'Actually, Hate Speech Is Protected Speech'
Defense attorney and Popehat blogger Ken White refutes all censorious clichés.
When it comes to defenders of free expression and lucid explainers of the law, nobody tops Ken White, the former prosecutor, current defense attorney, blogger at the excellent site Popehat, and exposer of the government's attempt to silence Reason.com and its readers for criticizing the decision in Ross Ulbricht's Silk Road trial.
White, who contributes to Reason and also offers us legal advice from time to time, has a must-read op-ed in today's Los Angeles Times. He shreds the anti-free-speech cliches that censors always trot out to shut down yours, mine, and our ability to speak our minds.
"We must balance free speech and other interests." Censorship advocates often tell us we need to balance the freedom of speak with the harm that speech does. This is arguable philosophically, but it is wrong legally. American courts don't decide whether to protect speech by balancing its harm against its benefit; they ask only if it falls into a specific 1st Amendment exception. As the Supreme Court recently put it, "[t]he First Amendment's guarantee of free speech does not extend only to categories of speech that survive an ad hoc balancing of relative social costs and benefits. The First Amendment itself reflects a judgment by the American people that the benefits of its restrictions on the Government outweigh the costs."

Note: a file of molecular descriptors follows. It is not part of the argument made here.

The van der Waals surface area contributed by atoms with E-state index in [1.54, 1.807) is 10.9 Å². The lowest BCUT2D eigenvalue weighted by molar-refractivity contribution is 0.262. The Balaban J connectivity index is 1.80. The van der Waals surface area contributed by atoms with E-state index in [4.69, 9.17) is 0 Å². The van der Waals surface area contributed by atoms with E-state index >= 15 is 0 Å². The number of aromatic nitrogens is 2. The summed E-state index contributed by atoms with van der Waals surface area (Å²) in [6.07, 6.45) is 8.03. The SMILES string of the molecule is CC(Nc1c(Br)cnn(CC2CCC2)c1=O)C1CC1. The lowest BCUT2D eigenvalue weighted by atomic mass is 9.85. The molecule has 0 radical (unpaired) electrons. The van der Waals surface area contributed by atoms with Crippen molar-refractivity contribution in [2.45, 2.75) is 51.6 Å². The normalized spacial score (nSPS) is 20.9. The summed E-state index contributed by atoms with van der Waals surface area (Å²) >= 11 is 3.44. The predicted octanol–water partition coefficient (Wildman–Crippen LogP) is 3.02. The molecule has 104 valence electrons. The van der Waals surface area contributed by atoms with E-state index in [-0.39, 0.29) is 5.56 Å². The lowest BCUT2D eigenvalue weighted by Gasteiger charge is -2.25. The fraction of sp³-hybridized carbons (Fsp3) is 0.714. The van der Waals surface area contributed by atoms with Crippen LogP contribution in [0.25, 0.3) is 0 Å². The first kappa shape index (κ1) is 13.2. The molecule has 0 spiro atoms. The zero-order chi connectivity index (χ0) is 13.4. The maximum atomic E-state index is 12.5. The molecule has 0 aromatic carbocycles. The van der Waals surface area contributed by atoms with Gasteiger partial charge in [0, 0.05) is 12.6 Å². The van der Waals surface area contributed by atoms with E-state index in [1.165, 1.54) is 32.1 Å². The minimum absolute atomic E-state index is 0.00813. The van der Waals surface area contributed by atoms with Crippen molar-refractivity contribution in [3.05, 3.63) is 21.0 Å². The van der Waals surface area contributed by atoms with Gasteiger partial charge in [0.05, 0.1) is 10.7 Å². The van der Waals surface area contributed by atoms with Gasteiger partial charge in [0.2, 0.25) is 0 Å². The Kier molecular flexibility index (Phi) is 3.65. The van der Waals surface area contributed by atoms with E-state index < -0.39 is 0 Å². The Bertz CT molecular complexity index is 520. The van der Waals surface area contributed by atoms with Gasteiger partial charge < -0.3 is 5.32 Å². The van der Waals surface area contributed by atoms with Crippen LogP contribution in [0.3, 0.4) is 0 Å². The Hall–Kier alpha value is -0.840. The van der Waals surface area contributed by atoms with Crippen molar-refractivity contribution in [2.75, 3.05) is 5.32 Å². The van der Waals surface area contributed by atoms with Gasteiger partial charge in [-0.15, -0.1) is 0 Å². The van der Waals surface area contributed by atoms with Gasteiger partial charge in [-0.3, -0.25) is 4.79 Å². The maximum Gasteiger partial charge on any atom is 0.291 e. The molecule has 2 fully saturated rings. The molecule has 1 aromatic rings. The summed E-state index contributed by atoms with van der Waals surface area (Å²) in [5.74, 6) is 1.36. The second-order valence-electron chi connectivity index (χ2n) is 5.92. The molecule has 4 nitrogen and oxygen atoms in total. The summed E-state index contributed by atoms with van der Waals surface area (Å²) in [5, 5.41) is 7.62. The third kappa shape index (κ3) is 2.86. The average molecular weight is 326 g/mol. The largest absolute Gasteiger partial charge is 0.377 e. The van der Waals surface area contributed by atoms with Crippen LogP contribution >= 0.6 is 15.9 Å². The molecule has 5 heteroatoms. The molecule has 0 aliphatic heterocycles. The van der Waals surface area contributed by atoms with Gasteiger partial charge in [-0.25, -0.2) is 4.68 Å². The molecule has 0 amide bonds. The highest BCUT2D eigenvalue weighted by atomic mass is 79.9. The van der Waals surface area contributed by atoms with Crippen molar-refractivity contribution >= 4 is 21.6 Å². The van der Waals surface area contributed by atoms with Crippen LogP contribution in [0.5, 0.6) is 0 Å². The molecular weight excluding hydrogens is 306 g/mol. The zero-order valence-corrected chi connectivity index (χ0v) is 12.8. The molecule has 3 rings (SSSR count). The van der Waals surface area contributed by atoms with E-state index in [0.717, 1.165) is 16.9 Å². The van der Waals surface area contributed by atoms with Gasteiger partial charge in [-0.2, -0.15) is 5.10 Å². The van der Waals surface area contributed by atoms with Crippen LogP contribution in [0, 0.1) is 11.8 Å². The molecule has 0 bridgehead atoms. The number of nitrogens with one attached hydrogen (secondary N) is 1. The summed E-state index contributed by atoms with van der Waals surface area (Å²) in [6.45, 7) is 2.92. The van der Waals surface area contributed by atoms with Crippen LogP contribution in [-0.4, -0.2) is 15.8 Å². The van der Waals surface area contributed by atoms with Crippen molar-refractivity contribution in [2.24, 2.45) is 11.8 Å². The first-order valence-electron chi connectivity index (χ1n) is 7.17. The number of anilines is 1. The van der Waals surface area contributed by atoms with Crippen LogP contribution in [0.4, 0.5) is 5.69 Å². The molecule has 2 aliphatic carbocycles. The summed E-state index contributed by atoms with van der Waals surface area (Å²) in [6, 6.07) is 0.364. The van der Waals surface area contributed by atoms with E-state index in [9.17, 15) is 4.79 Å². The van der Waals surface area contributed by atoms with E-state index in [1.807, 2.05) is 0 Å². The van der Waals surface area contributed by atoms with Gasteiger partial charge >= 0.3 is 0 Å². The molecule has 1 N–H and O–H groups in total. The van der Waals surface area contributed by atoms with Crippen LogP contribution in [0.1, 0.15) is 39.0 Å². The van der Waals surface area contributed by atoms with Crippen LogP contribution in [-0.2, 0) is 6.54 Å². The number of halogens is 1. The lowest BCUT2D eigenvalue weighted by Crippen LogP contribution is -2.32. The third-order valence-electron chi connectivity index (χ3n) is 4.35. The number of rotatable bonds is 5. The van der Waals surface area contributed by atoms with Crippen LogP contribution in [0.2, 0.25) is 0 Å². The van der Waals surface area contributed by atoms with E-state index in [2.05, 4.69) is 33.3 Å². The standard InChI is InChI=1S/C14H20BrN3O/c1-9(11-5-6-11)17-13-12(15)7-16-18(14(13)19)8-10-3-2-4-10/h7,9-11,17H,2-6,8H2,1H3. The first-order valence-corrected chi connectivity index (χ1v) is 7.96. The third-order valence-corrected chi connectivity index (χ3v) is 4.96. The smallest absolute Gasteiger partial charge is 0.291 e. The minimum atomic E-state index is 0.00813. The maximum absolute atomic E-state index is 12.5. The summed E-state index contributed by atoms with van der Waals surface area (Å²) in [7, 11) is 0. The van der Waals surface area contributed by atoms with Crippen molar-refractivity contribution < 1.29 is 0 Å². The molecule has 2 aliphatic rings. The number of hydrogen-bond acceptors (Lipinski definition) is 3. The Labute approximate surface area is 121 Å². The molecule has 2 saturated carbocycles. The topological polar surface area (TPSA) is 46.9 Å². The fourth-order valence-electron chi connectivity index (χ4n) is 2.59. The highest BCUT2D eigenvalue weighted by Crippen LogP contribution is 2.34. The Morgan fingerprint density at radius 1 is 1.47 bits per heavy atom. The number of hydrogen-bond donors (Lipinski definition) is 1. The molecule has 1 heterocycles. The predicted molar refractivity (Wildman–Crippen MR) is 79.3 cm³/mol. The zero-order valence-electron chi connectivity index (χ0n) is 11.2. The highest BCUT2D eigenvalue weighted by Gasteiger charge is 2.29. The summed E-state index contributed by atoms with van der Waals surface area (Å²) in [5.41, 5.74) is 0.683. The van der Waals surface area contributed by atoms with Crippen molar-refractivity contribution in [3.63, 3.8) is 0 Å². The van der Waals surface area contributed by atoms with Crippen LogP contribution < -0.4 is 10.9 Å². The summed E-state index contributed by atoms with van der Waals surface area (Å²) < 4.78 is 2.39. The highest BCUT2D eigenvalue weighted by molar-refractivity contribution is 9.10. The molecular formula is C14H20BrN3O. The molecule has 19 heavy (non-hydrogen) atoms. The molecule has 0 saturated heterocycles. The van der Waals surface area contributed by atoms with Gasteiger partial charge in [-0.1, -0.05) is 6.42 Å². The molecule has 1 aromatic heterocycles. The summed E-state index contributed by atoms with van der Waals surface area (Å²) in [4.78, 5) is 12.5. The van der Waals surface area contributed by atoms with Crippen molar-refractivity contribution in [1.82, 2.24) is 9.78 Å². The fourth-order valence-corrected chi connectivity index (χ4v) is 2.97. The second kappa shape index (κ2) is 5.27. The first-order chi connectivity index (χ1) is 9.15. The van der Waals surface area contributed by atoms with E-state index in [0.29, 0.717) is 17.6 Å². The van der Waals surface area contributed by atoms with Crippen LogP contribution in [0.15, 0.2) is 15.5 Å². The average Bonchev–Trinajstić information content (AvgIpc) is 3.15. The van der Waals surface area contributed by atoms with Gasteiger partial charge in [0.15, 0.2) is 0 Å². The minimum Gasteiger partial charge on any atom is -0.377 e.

"'Fighting words' are not protected under the First Amendment." Years ago the Supreme Court recognized a very narrow 1st Amendment exception for "fighting words." If the exception still survives, it's limited to in-person face-to-face insults directed at a particular person and likely to provoke a violent response from that person. It doesn't apply broadly to offensive speech, even though it's often invoked to justify censoring such speech.
Read the full op-ed, including a great, concise explanation of why "hate speech" is, like virtually all other speech, protected under the First Amendment.
In a time when all sorts of expression are being redefined as objectionable speech and whole new categories of regulation-ready speech (such as "fake news") are being created, it's worth going back to first principles and reminding ourselves that free speech, like free assembly, and freedom of religion, isn't a small thing we can ever take for granted. Ken White's op-ed does that, in force.
Watch this interview with White: "How the Feds' Subpoena of Reason and Gag Order Went Public."